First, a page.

November 16, 2001

Ethics grand rounds explores privacy policies

Featured Image

Chris Newgard, Ph.D., outlined his work with diabetes. (photo by Dana Johnson)

Ethics grand rounds explores privacy policies

Which will it be, a stumbling block or a stepping stone to privacy?

That was the question at the Fall Ethics Grand Rounds on Monday as ethicists, physicians and managers discussed new patient privacy guidelines imposed by the federal Health Insurance Portability and Accountability Act (HIPAA), which are coming down the health care pike toward Vanderbilt and other medical centers, ETA April 2003.

The privacy rules are just one subject heading listed under Title II of the HIPAA “Administrative Simplification” regulations.

“These regulations stand to significantly change the way in which information is processed in the institution,” said Stuart Finder, Ph.D., assistant professor of Medical Ethics and Philosophy and director of Center for Clinical and Research Ethics.

According to Jim Hollender, Vanderbilt’s HIPAA manager, surveys suggest they’re needed: one showed that an average of 150 people see a patient’s medical records during a hospital stay, another found that 43 percent of patients think their records should not be used for research. Privacy issues extend outside hospitals: 35 percent of Fortune 500 companies review medical records during the hiring process.

“There are two issues in the privacy debate,” said Dr. Ellen Wright Clayton, professor of Pediatrics and Law and a grand round panel member. “People want information kept private, and people are deeply worried that information will be used in ways that will harm them.”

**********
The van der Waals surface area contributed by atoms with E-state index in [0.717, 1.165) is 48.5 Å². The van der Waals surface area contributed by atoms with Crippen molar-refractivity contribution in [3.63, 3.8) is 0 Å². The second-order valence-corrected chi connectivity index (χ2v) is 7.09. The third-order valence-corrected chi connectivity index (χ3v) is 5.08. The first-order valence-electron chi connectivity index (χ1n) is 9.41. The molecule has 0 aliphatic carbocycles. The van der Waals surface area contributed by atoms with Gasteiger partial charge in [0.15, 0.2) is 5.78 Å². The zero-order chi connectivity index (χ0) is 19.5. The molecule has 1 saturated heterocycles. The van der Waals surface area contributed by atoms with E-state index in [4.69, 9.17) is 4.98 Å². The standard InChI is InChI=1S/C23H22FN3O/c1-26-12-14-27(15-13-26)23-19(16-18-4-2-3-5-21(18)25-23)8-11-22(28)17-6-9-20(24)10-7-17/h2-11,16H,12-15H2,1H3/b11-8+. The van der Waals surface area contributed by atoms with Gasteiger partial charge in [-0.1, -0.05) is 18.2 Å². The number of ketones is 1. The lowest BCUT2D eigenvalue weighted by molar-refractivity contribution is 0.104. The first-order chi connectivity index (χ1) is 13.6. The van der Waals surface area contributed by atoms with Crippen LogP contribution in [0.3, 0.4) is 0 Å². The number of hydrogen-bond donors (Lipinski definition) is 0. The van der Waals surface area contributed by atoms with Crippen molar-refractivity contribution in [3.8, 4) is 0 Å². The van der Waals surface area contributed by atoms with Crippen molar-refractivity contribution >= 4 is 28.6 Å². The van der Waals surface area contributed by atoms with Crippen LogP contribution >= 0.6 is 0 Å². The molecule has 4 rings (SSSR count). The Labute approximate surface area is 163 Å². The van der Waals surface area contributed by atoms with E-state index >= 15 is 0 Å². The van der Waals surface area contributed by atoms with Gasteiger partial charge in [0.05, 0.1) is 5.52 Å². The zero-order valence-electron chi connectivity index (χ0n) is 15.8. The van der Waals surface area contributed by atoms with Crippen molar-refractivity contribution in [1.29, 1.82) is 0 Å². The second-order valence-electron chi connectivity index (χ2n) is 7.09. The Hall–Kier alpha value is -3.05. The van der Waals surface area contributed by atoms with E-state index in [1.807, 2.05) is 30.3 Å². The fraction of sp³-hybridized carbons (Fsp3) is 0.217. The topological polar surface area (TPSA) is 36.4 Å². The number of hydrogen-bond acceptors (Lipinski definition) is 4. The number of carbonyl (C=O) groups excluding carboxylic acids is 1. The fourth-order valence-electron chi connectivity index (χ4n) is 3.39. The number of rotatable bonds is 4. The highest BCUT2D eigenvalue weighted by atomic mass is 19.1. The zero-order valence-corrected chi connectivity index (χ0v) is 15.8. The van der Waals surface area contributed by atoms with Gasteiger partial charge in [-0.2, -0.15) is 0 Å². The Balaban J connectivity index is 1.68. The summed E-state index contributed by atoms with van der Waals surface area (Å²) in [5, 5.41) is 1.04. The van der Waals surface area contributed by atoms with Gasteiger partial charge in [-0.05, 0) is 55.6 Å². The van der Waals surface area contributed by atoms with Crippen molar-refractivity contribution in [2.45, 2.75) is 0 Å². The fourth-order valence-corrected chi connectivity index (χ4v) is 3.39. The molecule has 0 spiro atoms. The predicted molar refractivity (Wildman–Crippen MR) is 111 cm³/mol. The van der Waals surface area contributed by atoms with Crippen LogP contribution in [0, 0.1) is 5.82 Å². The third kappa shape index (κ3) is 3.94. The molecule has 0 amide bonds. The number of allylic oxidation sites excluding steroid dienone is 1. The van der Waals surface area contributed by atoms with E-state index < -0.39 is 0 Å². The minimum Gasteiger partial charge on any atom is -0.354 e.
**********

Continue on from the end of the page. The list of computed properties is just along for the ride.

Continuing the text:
But enough bureaucratic hurdles already exist between physicians and their patients, said Dr. Keith Wrenn, professor and vice chairman of Emergency Medicine and another panel member. “Do people really understand that this will create a whole new infrastructure (to oversee the privacy regulations) and that it’s going to cost a lot of money?” Wrenn said.

Access to records might also hinder retrospective research, Wrenn said. “That worries me.”

Other physicians in attendance also expressed concern that more regulation equals more distance between care providers and patients, and between consulting physicians, that could stymie care.

Mark Bliton, Ph.D., assistant professor of Medical Ethics and Philosophy and chief of the Clinical Ethics Consultation Service, said, “it’s the tendency of an institutional culture to draw back and ask, ‘Why? Why should we have to make an account (for obtaining information) if we’re trying to do good for someone?’” But, he said, the regulations promise to provide “transparency,” methods of recording who taps into patient information and why, rather than limiting access on the front end.

Enforcement of the HIPAA rules is still unclear, Hollender said. The Joint Commission for Health Care Accreditation has already begun to fold some of the rules into their inspection list, he said. Vanderbilt has taken a positive step forward by dedicating staff, such as himself, to implementing and overseeing the rules, rather than piecing them together part-time, he said.

The bottom line, Clayton said, is that the regulations exist. “You can come down on the side of privacy or regulating use, but new technology can make it breathtakingly easy to get information about someone.”